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Breaking Through Insulin Resistance to Yield Weight Loss - Biosense®
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Article by Allison Hull, DO

The mantra, “calories in versus calories out dictates weight loss” is just plain wrong. The human body is far more complex than simple subtraction. I have this conversation nearly every day with both my patients and our tribe members.  

It is my goal to help you understand this as well.  


Our pancreas produces a key hormone known as insulin, which serves as the gatekeeper for fat loss and fat storage. We can affectionately (or begrudgingly) refer to insulin as the “fat-storage hormone.” 

Insulin is secreted when it receives the signal of glucose elevation. Its primary job is to move glucose from the bloodstream into our cells for energy storage and utilization.  


Just how does insulin store energy? It does so by inducing glycogen synthesis, which stores glucose in our liver and skeletal muscle. The problem is that only a finite amount of glucose can be stored before finding an alternative destination. Insulin creates this detour for glucose in the form of lipogenesis.  This is where glucose is stored as fat in the form of triglycerides within our adipose (fatty) tissue and prohibits lipolysis, the breakdown of stored fat.  


Believe it or not, insulin is one of the primary reasons we exist today. Insulin served as a survival mechanism for our homo sapiens species for millions of years. Our hunter-gatherer ancestors primarily relied upon insulin’s fat storage when they were forced to go long periods without food. The problem today lies in that we no longer suffer from food scarcity but rather suffer from food abundance.  


The constant deluge of sugar and highly processed, carbohydrate food products result in persistent elevation in our blood glucose levels. As a result, insulin must work overtime to compensate. Eventually, our cell receptors mitigate their response and down-regulate their uptake of glucose carried by its chaperone, insulin.  Unfortunately, our blood glucose remains elevated and therefore, the pancreas continues to push out insulin in hopes of moving glucose out of the bloodstream and to its destination. This continuing push of insulin ultimately defines insulin resistance.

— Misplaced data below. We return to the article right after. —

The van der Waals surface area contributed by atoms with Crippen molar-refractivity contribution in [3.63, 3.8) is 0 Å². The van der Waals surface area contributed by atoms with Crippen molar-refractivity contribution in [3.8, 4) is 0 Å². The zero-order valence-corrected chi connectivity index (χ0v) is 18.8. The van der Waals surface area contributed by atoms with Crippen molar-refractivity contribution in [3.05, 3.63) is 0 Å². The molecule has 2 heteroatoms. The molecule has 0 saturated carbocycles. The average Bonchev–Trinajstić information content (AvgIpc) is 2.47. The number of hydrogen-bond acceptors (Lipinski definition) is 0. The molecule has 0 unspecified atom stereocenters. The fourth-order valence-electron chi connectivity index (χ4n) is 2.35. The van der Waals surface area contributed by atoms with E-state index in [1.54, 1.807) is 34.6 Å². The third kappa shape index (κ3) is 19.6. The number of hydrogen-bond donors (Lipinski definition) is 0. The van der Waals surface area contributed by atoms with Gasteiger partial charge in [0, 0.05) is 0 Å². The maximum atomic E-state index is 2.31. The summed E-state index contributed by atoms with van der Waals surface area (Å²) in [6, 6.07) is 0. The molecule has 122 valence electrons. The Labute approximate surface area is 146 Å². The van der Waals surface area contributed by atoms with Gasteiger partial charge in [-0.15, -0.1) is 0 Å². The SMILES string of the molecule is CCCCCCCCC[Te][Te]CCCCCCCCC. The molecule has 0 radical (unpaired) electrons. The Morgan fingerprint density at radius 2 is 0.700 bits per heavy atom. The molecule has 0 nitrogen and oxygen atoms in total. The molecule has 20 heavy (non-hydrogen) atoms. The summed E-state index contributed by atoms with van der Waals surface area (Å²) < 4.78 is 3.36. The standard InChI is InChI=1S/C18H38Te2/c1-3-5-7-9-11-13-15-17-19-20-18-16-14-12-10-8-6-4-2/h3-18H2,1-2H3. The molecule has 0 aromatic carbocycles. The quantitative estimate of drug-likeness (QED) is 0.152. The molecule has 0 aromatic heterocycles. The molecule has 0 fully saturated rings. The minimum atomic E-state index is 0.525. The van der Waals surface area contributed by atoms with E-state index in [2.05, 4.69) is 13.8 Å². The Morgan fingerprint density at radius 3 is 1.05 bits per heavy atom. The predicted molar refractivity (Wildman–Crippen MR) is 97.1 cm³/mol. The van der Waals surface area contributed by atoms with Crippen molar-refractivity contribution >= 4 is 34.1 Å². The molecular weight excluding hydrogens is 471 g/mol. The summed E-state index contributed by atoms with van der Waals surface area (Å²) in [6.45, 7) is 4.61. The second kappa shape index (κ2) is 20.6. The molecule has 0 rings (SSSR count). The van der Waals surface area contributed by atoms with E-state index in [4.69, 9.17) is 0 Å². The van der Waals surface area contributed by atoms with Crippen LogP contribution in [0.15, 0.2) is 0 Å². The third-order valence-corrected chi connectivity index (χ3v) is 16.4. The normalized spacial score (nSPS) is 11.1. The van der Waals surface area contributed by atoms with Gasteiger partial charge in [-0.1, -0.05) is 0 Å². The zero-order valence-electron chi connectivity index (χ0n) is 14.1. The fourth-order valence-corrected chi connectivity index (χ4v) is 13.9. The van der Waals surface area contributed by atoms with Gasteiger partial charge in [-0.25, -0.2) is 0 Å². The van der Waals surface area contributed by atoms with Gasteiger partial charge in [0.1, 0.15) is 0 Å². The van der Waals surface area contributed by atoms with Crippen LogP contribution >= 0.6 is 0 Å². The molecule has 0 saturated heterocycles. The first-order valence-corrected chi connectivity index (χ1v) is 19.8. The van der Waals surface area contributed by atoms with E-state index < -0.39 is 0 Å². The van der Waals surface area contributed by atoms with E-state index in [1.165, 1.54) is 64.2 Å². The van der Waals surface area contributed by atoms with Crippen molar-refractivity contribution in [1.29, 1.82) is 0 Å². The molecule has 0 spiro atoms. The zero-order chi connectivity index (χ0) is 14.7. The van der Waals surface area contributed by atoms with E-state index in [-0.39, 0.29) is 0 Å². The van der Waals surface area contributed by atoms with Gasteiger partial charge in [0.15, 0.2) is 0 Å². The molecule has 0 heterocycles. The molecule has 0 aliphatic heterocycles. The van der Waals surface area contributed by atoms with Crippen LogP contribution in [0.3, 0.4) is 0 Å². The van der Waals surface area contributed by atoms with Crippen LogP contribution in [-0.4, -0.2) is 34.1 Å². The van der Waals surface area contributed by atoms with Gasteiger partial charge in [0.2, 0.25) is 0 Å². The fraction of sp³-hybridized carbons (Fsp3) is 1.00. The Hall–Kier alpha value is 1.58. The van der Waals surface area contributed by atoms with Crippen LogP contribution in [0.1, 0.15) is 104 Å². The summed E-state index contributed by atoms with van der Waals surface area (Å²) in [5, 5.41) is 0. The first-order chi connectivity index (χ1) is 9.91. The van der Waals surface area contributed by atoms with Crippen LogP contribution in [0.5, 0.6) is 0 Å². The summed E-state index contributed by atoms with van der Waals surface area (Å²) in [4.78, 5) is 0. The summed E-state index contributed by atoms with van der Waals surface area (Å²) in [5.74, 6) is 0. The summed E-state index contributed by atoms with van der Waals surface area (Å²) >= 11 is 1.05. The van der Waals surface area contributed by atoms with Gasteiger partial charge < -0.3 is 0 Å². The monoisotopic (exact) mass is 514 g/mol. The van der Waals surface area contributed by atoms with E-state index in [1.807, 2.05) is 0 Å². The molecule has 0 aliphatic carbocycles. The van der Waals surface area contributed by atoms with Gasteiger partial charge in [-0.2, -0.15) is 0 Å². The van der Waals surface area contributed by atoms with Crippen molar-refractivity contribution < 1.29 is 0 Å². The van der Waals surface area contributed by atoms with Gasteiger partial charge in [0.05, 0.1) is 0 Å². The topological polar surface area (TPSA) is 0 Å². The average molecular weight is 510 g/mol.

Once again, this leads to fat deposition in both our subcutaneous and visceral fat, which is the fat stored in and around our organs.  Visceral fat ignites a cascade of inflammation through the production of inflammatory adipokines, such as of Tumor Necrosis Factor Alpha (TNF-alpha), Interleukin (IL)-6, and macrophage chemoattractant protein-1 (MCP-1), and Resistin. Seeing as inflammation is the nidus of most disease processes, insulin resistance ultimately serves as the catalyst for all forms of metabolic disease. My point is to highlight that insulin resistance does far more than make us gain weight; it creates chronic metabolic disease.

Let’s recap the cascade of events leading to insulin resistance and its inevitable impact:

  • Step 1 – Excess consumption of sugar and processed carbohydrates.
  • Step 2 – Persistent and chronic elevation of blood glucose levels.
  • Step 3 – The pancreas secretes insulin to chaperone glucose into our cells for energy storage and utilization.
  • Step 4 – Insulin receptors downregulate due to excess exposure.
  • Step 5 – The pancreas produces even more insulin in an effort to solve the problem.